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Sunset View From  Nerja Cover

The mountains of Nerja in southern Spain

Above the holiday towns of Nerja and Vélez-Málaga on the Costa del Sol lies the mountainous National Park of the Sierras de Tejeda, Almijara y Alhama.

Spring arrives early in Nerja. It was mid-February, and the warm air on our faces as we stepped off the plane in Malaga was wonderful after the cool drizzle we had left behind in Manchester. We had escaped the Cicerone office for six days exploring a whole new mountain range, and it felt great.

Fifty minutes later we turned off the coastal motorway and drove into Nerja, navigating the labyrinthine streets in search of our apartment. As soon as we dumped our bags, our hosts promptly marched us off to their favourite tapas bar, filling us in on the local highlights on the way. As we walked, we caught tantalising glimpses of sea and mountains at the end of the narrow streets. The Mediterranean was a wonderful deep azure, the mountains steep, wild, and waiting for us. With only a few days in the area, the plan was to sample a few walks in the Sierras de Tejeda, Almijara and Alhama region. This Natural Park is only about the size of the Isle of Skye but packs in more than fifty mountains as high as the Munros (over 3000ft). We were eager to get started.

Our first ‘warm up’ walk was in the Sierra de Tejeda, our chosen route a 30-minute drive away just to the north of the village of Cómpeta, starting deep in a river valley. The scent of flowering rosemary and thyme filled the air. The temperature in the mid- to high teens, ideal for walking, with a breeze keeping us comfortable in just a base layer and light gilet. Contorted limestone outcrops and caves broke free from the scrubby vegetation, and as we climbed higher, views opened up looking back towards the coast.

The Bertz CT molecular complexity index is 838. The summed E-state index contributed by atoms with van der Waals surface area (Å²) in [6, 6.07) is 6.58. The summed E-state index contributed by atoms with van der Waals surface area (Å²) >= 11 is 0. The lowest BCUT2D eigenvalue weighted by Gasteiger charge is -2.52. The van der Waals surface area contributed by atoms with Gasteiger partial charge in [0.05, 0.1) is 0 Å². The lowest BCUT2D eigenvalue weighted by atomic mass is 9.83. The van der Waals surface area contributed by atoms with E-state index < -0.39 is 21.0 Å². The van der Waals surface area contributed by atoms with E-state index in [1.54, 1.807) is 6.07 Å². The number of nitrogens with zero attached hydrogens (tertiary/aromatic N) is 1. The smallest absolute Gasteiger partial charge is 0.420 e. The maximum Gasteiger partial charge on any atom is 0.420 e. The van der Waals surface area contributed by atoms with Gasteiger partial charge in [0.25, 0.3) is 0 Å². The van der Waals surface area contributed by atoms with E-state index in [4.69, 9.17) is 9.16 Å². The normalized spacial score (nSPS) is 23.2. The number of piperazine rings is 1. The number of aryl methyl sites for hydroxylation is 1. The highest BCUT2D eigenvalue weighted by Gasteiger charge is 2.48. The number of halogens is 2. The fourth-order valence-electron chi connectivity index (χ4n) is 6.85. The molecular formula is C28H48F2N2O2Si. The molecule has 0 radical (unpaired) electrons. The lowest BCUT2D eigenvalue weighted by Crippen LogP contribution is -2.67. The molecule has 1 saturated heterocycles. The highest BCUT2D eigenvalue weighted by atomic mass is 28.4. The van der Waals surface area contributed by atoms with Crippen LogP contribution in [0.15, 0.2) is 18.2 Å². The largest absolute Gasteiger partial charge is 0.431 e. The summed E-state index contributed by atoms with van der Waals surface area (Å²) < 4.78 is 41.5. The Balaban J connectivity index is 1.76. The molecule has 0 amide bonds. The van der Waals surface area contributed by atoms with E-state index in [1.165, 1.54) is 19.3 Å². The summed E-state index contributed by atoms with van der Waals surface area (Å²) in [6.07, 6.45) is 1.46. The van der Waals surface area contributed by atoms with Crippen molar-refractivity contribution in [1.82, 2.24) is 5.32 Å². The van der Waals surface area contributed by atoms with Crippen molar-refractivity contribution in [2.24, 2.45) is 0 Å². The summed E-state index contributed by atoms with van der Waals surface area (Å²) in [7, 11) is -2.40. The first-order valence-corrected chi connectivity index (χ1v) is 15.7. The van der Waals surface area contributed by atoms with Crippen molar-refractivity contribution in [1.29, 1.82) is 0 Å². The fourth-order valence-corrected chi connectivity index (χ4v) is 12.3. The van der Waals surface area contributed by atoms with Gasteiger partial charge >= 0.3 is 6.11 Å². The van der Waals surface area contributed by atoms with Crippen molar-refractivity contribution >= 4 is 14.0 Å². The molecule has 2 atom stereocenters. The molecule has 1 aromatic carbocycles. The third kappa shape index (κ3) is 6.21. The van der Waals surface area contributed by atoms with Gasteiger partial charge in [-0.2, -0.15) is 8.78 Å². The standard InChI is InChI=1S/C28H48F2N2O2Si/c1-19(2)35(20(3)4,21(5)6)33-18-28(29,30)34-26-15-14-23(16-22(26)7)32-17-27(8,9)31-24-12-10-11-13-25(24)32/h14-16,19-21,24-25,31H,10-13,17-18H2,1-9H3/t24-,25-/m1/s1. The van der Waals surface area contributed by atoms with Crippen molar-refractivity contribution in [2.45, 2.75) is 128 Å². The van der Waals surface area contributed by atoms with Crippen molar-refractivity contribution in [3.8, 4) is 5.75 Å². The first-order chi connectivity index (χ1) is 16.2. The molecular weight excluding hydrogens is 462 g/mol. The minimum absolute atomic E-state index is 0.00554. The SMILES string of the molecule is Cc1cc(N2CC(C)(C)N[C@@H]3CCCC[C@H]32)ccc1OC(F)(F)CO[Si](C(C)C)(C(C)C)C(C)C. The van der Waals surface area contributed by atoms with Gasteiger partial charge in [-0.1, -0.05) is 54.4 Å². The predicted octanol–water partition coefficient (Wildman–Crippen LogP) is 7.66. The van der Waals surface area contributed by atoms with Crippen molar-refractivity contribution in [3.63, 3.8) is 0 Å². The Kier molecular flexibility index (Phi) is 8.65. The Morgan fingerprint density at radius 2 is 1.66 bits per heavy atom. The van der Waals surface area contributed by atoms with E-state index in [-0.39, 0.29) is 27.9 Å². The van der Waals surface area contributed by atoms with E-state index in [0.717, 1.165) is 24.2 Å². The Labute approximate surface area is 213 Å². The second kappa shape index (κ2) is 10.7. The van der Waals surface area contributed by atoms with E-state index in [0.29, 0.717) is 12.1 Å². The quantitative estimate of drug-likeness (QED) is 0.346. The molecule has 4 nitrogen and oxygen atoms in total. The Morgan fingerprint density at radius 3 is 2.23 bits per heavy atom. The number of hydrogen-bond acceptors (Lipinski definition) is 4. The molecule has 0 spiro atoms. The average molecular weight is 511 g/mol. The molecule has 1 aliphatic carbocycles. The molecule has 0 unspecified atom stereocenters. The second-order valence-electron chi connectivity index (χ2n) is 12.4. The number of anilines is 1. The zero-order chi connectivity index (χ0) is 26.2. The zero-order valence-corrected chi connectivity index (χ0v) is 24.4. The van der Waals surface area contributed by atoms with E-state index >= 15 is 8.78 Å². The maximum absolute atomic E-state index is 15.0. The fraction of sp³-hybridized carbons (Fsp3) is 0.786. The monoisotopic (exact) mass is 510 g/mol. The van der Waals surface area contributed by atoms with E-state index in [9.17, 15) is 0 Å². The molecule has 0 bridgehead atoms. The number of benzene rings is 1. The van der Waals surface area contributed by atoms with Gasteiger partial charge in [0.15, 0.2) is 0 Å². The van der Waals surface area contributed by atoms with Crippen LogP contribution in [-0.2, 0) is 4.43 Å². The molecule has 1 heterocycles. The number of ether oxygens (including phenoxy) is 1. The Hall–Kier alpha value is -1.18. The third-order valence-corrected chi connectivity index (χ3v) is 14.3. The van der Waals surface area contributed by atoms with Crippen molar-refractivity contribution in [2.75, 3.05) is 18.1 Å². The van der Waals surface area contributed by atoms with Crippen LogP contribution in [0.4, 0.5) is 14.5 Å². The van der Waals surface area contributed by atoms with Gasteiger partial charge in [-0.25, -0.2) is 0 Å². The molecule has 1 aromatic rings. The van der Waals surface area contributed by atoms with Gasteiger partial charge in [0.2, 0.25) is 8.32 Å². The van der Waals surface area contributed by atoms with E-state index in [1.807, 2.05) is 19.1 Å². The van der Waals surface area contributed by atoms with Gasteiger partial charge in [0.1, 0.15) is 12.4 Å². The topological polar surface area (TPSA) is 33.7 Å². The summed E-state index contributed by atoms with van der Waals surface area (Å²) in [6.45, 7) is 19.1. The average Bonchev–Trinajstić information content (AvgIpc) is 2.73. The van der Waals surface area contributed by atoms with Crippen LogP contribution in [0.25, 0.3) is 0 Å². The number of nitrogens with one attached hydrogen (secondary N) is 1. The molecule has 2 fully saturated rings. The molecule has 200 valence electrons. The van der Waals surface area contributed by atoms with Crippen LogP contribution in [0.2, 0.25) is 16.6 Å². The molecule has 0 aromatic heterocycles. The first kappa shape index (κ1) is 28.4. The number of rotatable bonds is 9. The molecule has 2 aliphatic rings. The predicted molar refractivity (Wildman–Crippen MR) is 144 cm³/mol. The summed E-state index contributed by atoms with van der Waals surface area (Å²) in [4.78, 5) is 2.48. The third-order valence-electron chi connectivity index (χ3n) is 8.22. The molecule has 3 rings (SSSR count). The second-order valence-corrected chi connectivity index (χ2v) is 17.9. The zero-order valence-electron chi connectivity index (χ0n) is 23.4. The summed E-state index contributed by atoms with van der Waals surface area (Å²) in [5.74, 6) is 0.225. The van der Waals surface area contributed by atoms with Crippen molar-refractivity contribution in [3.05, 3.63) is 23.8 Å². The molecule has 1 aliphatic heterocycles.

When we reached Puerto Blanquillo, a saddle at the head of the valley, we met the only other walkers we saw that day. They had just returned from climbing Lucero (1779m), having driven their car up the tortuous gravel track to a small parking area to save time and altitude. We sat on a rock, ate some lunch and considered our options for the rest of the day. We wanted to go higher, but it was clear that getting to the summit of Lucero might leave us running short of daylight at the end of the day, and this was only the warm up walk.

The  Sierras De  Tejeda  Mountains
Scattered settlements cling to the steep slopes

We decided to aim for the col instead and moved on, this time up steeper, rockier ground to gain Puerto de Cómpeta (1404m). The views of the Sierra Nevada to the north east, shrouded in winter snow, were our reward. A lot of snow falls on these mountains. With the highest point, Mulhacén, at 3,478m above sea level, the aptly named Sierra Nevada (‘snowy mountain range’) gets an average of 75cm each winter which lingers late into the spring – perfect for winter mountaineering and snowsports.